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Novel synthetic clot analogs for in-vitro stroke modelling

  • Helena Guerreiro ,

    Roles Conceptualization, Data curation, Formal analysis, Funding acquisition, Investigation, Methodology, Project administration, Writing – original draft

    Affiliation Department of Diagnostic and Interventional Neuroradiology, University Medical Center Hamburg-Eppendorf, Hamburg, Germany

  • Nadine Wortmann,

    Roles Conceptualization, Investigation, Methodology

    Affiliation Institute of Product Development and Mechanical Engineering Design, Hamburg University of Technology, Hamburg, Germany

  • Thomas Andersek,

    Roles Data curation, Investigation

    Affiliation Institute of Product Development and Mechanical Engineering Design, Hamburg University of Technology, Hamburg, Germany

  • Tuan N. Ngo,

    Roles Data curation, Formal analysis, Methodology

    Affiliation Department of Diagnostic and Interventional Neuroradiology, University Medical Center Hamburg-Eppendorf, Hamburg, Germany

  • Andreas M. Frölich,

    Roles Conceptualization, Formal analysis, Project administration

    Affiliation Department of Diagnostic and Interventional Neuroradiology, University Medical Center Hamburg-Eppendorf, Hamburg, Germany

  • Dieter Krause,

    Roles Conceptualization, Funding acquisition, Supervision, Validation

    Affiliation Institute of Product Development and Mechanical Engineering Design, Hamburg University of Technology, Hamburg, Germany

  • Jens Fiehler,

    Roles Conceptualization, Funding acquisition, Resources, Validation

    Affiliation Department of Diagnostic and Interventional Neuroradiology, University Medical Center Hamburg-Eppendorf, Hamburg, Germany

  • Anna A. Kyselyova ,

    Contributed equally to this work with: Anna A. Kyselyova, Fabian Flottmann

    Roles Conceptualization, Formal analysis, Investigation, Methodology, Writing – original draft

    Affiliation Department of Diagnostic and Interventional Neuroradiology, University Medical Center Hamburg-Eppendorf, Hamburg, Germany

  • Fabian Flottmann

    Contributed equally to this work with: Anna A. Kyselyova, Fabian Flottmann

    Roles Supervision, Validation, Writing – review & editing

    Affiliation Department of Diagnostic and Interventional Neuroradiology, University Medical Center Hamburg-Eppendorf, Hamburg, Germany



The increased demand for training of mechanical thrombectomy in ischemic stroke and development of new recanalization devices urges the creation of new simulation models both for training and device assessment. Clots properties have shown to play a role in procedural planning and thrombectomy device effectiveness. In this study, we analyzed the characteristics and applicability of completely synthetic, animal-free clots in the setting of an in-vitro model of mechanical thrombectomy for training and device assessment.


Synthetic clots based on agarose (n = 12) and silicone (n = 11) were evaluated in an in-vitro neurointervention simulation of mechanical thrombectomy with clot extraction devices. Calcified clots of mixed nature were simulated with addition of 3D printed structures. 9 clots were excluded due to insufficient vessel occlusion and failure to integrate with clot extraction device. Synthetic thrombi were characterized and compared using a categorical score-system on vessel occlusion, elasticity, fragmentation, adherence and device integration.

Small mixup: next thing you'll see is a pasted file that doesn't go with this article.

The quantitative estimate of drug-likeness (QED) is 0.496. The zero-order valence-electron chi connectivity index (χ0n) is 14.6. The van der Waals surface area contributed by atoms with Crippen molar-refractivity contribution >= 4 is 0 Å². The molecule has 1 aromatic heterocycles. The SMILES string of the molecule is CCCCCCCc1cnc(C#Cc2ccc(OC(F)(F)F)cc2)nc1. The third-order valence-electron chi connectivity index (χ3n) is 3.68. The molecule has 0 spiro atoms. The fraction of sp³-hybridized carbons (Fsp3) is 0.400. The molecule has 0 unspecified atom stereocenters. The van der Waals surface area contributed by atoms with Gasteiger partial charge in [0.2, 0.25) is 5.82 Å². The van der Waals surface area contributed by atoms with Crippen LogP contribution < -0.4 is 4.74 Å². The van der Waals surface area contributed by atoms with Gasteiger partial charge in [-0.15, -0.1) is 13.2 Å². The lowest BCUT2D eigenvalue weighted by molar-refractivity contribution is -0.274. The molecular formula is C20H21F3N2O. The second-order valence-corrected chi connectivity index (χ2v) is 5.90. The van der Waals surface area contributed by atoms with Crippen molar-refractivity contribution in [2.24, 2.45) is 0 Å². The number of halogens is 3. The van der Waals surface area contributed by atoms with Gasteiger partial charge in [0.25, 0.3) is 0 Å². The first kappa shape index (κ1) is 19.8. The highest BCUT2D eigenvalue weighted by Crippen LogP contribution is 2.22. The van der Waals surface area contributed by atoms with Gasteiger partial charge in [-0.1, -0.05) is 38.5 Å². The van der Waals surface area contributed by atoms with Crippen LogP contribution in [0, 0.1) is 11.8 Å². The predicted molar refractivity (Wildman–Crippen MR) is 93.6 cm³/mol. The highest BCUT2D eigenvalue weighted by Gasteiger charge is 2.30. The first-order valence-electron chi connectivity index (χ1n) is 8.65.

Both agarose-based and silicone-based clots demonstrated relevant flow arrest and a good integration with the clot extraction device. Silicone-based clots scored higher on adherence to the vessel wall and elasticity.


Selected synthetic clots can successfully be implemented in an in-vitro training environment of mechanical thrombectomy. The clots’ different properties might serve to mimic fibrin-rich and red blood cell-rich human thrombi.


Clinical evidence has shown in the past years the undeniable value of mechanical thrombectomy (MT) in the treatment of acute large vessel occlusion (LVO) [1]. This led to a global increase in the demand for interventionalists with technical proficiency in endovascular stroke treatment [2]. Training of neurointerventionalists may be challenging due to the delicate nature of neurovascular interventions and the scarce availability of dedicated stoke simulation models representing realistic stroke-specific interventional challenges. Animal models used for medical training or device testing are associated not only with an ethical dilemma but also with high costs and a poor reproducibility of human anatomy [3]. In this study we use a fully animal-free experimental setting, comprised of a previously described neurointervention simulation model—HAmburg Anatomical NEurointerventional Simulator (HANNES) [4] and custom-designed 3D-printed models of intracranial vasculature as a realistic and cost-effective training environment for mechanical thrombectomy (MT).